Thoughts on Stopping

Pause subscribers share their stoppers – what they’ve already stopped doing and what they plan to stop doing in the months ahead – all in the name of making time for what matters most.

BH writes:
“I have resolved to stop excessive volunteering for long term projects or roles that require a lot of meetings. I have even made a pact with a friend who has a similar weakness to check with each other before we say yes. Not to say I won’t say yes on occasion – just not to something that takes 6 months or a year to complete. This next year is focused on revising and expanding the business.”

NN writes:
“My passion is sewing, particularly quilting, so I buy all sorts of fabric, which fills my sewing room to overflowing. While this should give me great pleasure I now realize it gives me more stress than pleasure. I now have to decide how to put these fabrics together because none of it matches. Projects I once thought were great are now outdated. My resolve is to firstly, give all my fabric to a charity. The clean sweep will make me feel good knowing it will be transformed into living loving quilts. It will also release all the guilt I have looking at the unfinished, not started projects. Secondly, my go forward promise is to limit my projects to three: the one I am presently working on, the second in the planning stage, and the third incubating in my head. I feel so much lighter already.”

JF writes:
“The thing that I am giving up immediately is the compulsion to correct things especially things that I receive on my email! Whenever I receive a message forwarded by a friend, and I know (or suspect) that it contains incorrect information, my Perfectionist Nature compels me to search out the correct information and forward it back to the person who sent the incorrect stuff to me! I realize that I am wasting precious minutes and hours feeding my Perfection Plague!! (I am also going to try to stop editing errors in the Leader Post and sending them back to the editor, though that will be somewhat harder to do!)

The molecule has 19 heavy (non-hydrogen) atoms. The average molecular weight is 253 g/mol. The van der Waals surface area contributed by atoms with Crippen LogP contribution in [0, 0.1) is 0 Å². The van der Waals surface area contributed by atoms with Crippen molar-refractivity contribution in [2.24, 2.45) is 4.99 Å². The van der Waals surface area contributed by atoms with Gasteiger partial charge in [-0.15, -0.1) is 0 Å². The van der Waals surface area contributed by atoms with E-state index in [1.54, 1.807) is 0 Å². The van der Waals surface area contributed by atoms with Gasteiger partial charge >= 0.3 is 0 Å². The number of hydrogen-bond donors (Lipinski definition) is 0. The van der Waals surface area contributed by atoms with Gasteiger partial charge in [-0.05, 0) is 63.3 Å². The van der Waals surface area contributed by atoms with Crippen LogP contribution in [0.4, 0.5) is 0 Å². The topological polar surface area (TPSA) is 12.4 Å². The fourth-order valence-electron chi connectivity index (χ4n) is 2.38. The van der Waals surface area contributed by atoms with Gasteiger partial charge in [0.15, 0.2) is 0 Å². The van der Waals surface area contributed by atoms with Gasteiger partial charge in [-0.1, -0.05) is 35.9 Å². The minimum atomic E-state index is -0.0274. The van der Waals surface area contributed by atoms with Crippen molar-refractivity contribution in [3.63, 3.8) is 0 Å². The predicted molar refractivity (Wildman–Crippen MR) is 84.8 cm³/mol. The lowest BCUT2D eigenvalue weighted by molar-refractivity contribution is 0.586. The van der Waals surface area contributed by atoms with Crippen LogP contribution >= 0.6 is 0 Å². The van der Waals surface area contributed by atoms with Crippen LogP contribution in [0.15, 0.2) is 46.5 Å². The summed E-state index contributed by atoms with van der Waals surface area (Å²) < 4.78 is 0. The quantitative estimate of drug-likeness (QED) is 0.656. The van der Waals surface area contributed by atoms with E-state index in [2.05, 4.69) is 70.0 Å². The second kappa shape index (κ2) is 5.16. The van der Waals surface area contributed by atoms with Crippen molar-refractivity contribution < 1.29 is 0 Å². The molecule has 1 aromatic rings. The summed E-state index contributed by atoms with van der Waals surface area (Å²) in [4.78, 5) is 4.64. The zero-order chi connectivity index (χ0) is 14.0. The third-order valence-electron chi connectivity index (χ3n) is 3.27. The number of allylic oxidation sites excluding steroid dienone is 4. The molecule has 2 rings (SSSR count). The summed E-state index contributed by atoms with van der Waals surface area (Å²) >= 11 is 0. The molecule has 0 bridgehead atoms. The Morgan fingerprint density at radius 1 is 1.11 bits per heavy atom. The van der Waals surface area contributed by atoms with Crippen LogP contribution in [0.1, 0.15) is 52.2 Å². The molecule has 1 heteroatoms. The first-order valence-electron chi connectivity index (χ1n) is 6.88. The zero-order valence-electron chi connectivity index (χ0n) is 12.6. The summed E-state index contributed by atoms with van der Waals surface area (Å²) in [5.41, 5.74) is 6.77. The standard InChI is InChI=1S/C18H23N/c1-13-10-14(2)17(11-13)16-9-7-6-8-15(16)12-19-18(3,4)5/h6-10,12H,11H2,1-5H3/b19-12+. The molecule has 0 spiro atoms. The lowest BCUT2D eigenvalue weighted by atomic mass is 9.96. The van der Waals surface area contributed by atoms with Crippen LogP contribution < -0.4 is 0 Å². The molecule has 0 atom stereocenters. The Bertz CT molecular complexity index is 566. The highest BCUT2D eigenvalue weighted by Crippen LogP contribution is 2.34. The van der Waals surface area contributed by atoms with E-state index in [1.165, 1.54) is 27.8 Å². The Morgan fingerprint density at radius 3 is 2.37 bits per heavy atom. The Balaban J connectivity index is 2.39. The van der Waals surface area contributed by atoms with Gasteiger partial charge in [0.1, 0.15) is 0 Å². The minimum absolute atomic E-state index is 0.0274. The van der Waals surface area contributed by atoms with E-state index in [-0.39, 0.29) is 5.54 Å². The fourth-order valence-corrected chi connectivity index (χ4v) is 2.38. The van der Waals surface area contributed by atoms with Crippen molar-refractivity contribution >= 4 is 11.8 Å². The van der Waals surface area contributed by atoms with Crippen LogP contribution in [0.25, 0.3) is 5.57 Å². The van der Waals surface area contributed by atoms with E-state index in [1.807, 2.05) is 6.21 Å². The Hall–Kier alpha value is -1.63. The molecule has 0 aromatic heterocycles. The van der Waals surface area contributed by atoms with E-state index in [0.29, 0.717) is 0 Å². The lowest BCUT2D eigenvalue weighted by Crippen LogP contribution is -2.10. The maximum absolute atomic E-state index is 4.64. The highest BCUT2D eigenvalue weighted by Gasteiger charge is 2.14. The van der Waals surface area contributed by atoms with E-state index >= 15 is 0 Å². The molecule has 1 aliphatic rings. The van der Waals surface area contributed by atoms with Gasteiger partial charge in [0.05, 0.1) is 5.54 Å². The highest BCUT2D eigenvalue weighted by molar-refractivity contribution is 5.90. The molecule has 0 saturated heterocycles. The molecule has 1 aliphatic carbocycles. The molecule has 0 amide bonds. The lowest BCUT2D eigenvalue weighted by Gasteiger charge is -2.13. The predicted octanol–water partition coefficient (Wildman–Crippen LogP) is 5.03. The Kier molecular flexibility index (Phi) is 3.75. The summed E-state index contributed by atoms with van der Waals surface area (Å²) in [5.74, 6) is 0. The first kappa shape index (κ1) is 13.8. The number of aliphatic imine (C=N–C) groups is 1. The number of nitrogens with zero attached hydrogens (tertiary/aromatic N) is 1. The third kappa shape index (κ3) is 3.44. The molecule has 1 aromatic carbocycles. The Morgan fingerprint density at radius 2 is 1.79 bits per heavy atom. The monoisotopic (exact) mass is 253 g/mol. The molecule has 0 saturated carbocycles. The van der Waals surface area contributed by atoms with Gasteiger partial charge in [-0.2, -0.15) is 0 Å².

I have always told others that trying to start a new (good) habit is pretty well impossible until you let go of an old (usually not so good) one. It’s like a trapeze artist who can’t catch the new bar in front of her unless she lets go of the one she’s already holding on to. But it took today’s Pause to remind me of what I already gave lip service to! Thanks again!”

MF writes:
“In 2004, I stopped doing the books for two charitable organizations. I hate bookkeeping, even though I am an accountant!! I would rather spend time with people than numbers after spending a day with numbers. It really made a difference in my life. I learned that just because I have a unique skill, I am not obliged to give it away. I can choose to do something I like. Then both parties win.

What did I start? Gardening on weekends in the summer. Sewing and playing chess on weekends in the winter. Vacationing in Fairmont! I am much happier now.”

HB writes:
“Something I limited in 2004 was doing housework. I made time for doing things with my son and for doing things that please me such as knitting, rubber-stamping and scrap booking. My house is a mess, but I am more relaxed and pleasant to be around.”

RC writes:
“My resolve is to stop the clutter I seem to find myself in no matter where I am – at home, office, and cabin. I seem to have this innate ability to create clutter. It drives my husband crazy! Yes, rather than resolving to do a ton of cleaning (which I hate & which I likely won’t do anyway) I am as of now resolving to stop adding to the clutter I’ve created.”

LS writes:
“What I have stopped doing is answering each and every e-mail, unless a response is required. Also I’ve stopped the obsession to forward clever things and jokes received if I don’t have the time. It gets easier and easier to even let some really good ones get hit with the ‘delete’ rather than the ‘forward’ key!”